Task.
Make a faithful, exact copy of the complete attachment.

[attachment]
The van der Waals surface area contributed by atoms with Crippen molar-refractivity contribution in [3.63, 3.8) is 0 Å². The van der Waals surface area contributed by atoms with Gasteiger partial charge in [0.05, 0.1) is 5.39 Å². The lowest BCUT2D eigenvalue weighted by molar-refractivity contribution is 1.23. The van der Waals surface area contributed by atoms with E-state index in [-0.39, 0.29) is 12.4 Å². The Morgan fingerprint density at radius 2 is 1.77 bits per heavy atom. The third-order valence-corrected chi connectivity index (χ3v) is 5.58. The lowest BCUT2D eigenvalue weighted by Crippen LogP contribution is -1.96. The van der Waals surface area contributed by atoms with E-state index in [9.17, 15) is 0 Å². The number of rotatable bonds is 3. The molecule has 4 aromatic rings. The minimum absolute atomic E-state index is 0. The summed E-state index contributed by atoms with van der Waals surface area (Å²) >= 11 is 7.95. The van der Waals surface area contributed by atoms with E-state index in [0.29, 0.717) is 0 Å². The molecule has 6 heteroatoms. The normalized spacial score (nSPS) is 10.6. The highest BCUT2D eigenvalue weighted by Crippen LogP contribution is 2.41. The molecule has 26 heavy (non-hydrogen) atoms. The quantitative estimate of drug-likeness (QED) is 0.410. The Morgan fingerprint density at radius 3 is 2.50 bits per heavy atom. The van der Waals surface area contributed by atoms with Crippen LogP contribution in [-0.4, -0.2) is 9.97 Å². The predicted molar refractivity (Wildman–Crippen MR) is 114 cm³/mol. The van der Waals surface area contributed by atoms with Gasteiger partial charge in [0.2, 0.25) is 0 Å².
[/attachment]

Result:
The van der Waals surface area contributed by atoms with Crippen molar-refractivity contribution in [3.63, 3.8) is 0 Å². The van der Waals surface area contributed by atoms with Gasteiger partial charge in [0.05, 0.1) is 5.39 Å². The lowest BCUT2D eigenvalue weighted by molar-refractivity contribution is 1.23. The van der Waals surface area contributed by atoms with E-state index in [-0.39, 0.29) is 12.4 Å². The Morgan fingerprint density at radius 2 is 1.77 bits per heavy atom. The third-order valence-corrected chi connectivity index (χ3v) is 5.58. The lowest BCUT2D eigenvalue weighted by Crippen LogP contribution is -1.96. The van der Waals surface area contributed by atoms with E-state index in [9.17, 15) is 0 Å². The number of rotatable bonds is 3. The molecule has 4 aromatic rings. The minimum absolute atomic E-state index is 0. The summed E-state index contributed by atoms with van der Waals surface area (Å²) >= 11 is 7.95. The van der Waals surface area contributed by atoms with E-state index in [0.29, 0.717) is 0 Å². The molecule has 6 heteroatoms. The normalized spacial score (nSPS) is 10.6. The highest BCUT2D eigenvalue weighted by Crippen LogP contribution is 2.41. The molecule has 26 heavy (non-hydrogen) atoms. The quantitative estimate of drug-likeness (QED) is 0.410. The Morgan fingerprint density at radius 3 is 2.50 bits per heavy atom. The van der Waals surface area contributed by atoms with Crippen LogP contribution in [-0.4, -0.2) is 9.97 Å². The predicted molar refractivity (Wildman–Crippen MR) is 114 cm³/mol. The van der Waals surface area contributed by atoms with Gasteiger partial charge in [0.2, 0.25) is 0 Å².